Inclusive User Experience (IUX) Design: Starting with Story

Kelly Page, University of Colorado Denver, United States of America

Kelly Page

How might we design learning and employment technologies for the lived experience of learning and work, inclusive of our intersectional identities and multiple pathways? We start with story, elevating context expertise, and co-designing with the storytellers closest to the experience we are designing a technology or innovation for.   

In this talk, Dr. Page will share about Inclusive User Experience (IUX) design cultivated in a culture of care for social and cultural innovation. She’ll share key design principles which guide her work, developed from over 20-years of experience co-designing with (not for) learners and workers, and in partnership with the communities in which they live, learn and work. Drawing from international case studies, Dr. Page will share tips and advice for co-designing with partners and codesigners, and the emergent protocols necessary for story-centered, impactful and consensual participatory social design research,

As a social-design ethnographer, Kelly has an obsession with social leadership, learning as a lived experience and story-centered codesign for the development of learning and employment innovations. She has over 20 years’ experience working at the intersection of community codesign of emerging technologies and initiatives for start-ups and Fortune 500 companies, government agencies, schools and universities. 

Her work has been published in leading peer-reviewed academic education, technology and business journals, such as Studies in Higher Education, Computers in Human Behavior, International Journal of Interactive Marketing, International Journal of Human-Computer Studies, Psychology & Marketing, Behavior & Information Technology, Journal of Business Research. And been featured in press such as The New York Times, Fast Company, Getting Smart, Wall Street Journal, Good Housekeeping, NBC, Chicago Tribune. She has also received institutional excellence in teaching and research awards.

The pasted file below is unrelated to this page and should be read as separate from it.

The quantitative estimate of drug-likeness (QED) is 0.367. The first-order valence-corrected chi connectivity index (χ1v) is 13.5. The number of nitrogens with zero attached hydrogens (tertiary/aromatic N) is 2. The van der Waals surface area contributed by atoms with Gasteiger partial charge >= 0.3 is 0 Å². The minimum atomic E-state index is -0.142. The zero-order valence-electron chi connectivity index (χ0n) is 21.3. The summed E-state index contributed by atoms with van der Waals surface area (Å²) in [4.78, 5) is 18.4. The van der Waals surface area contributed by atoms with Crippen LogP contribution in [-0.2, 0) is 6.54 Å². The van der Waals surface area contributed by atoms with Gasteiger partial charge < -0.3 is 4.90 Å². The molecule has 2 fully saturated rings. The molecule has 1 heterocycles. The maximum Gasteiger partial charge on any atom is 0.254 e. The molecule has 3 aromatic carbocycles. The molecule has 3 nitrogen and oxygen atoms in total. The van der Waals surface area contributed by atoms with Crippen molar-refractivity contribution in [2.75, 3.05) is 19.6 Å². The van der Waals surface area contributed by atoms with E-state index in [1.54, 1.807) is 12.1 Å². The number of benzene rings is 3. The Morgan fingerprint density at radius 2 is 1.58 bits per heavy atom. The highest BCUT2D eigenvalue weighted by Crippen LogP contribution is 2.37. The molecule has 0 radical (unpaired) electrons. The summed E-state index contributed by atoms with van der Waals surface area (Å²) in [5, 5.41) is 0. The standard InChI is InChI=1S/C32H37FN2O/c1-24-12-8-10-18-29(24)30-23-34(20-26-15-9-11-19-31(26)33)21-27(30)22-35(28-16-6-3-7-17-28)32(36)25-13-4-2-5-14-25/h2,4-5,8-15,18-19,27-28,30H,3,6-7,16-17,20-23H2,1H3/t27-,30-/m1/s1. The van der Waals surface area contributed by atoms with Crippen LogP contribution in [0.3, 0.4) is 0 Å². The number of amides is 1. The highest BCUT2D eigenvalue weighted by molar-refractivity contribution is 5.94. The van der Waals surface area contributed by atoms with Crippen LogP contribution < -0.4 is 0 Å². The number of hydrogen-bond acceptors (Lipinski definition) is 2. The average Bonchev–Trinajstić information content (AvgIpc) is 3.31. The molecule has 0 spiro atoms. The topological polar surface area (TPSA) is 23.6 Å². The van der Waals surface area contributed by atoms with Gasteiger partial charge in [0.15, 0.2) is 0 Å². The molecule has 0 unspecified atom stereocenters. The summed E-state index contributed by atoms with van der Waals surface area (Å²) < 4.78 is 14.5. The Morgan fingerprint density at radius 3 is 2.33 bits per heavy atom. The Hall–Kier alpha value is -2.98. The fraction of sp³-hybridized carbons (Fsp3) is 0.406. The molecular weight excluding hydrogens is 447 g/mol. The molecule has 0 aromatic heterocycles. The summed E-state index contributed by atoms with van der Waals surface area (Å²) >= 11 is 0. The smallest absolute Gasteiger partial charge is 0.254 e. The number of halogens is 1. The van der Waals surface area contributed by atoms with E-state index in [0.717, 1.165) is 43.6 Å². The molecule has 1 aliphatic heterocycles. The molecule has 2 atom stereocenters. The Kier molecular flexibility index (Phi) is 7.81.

Kelly is committed to developing ethical, entrepreneurial and scientific thinking and creating truly social and caring cultures, leaders and experiences. She is an affiliate faculty member of the University of Colorado (UC) Denver School of Education and Human Development (SEHD) community, and a mentor with the Women Leadership Accelerator run by 1871 Chicago. She received her PhD in Psychology of Web (Hypermedia) Knowledge from University of New South Wales (UNSW) in 2003, obtained her first academic post at Cardiff University (UK)(2004), and held visiting positions in Europe, UK and USA.

“Teaching tools and methods for encouraging student engagement without overloading staff”

John Anthony Rossiter, University of Sheffield, United Kingdom

John Rossiter

It is well known that students learn more when they are active and thus a core challenge for teaching staff is to encourage effective student activity, both during teaching sessions and also student private study. However, an obvious obstacle is that often, creating effective resources and activities to encourage such engagement can be excessively time consuming for staff, or, simply not easily accessible to students. This talk will demonstrate a number of tools that Anthony has used in his own teaching practice, it must be said with varying success; these aspects will also be discussed honestly.

Anthony’s teaching focuses  largely around control engineering topics and thus many of the resources are focussed around that, albeit the underlying pedagogical message and approach are transferable to many engineering topics.  The talk will also include a significant element on assessment: how can we do this efficiently and thus cope with delivering rapid feedback to large cohorts and minimising inefficient or time consuming marking practices? Also, how do we modernise assessment so it is fit for the 21st century?

Anthony Rossiter is at the University of Sheffield, United Kingdom. He received the M.A. and D.Phil. degrees from Oxford University in 1987 and 1990, respectively. Following a brief postdoctoral position, he obtained his first academic post at Loughborough University in 1992 and subsequently moved to the University of Sheffield in 2001.

He is best known for his contributions to predictive control and notably the early work on proposing and understanding dual-mode approaches alongside the foundational ideas and publications behind tube model predictive control. He is also the author of popular textbooks and online resources on predictive control, as well as numerous academic papers. More recently he has served as chair of both the IFAC and IEEE Technical Committees on Control Education and continues in leadership roles in the international control community in promoting the importance of both effective pedagogy and the potential for modern technology to enhance the student learning experience.

His open-access teaching resources on the web ( are widely used. His pedagogical work is based on the philosophy of what works effectively that can also be implemented simply and cheaply for both staff and students?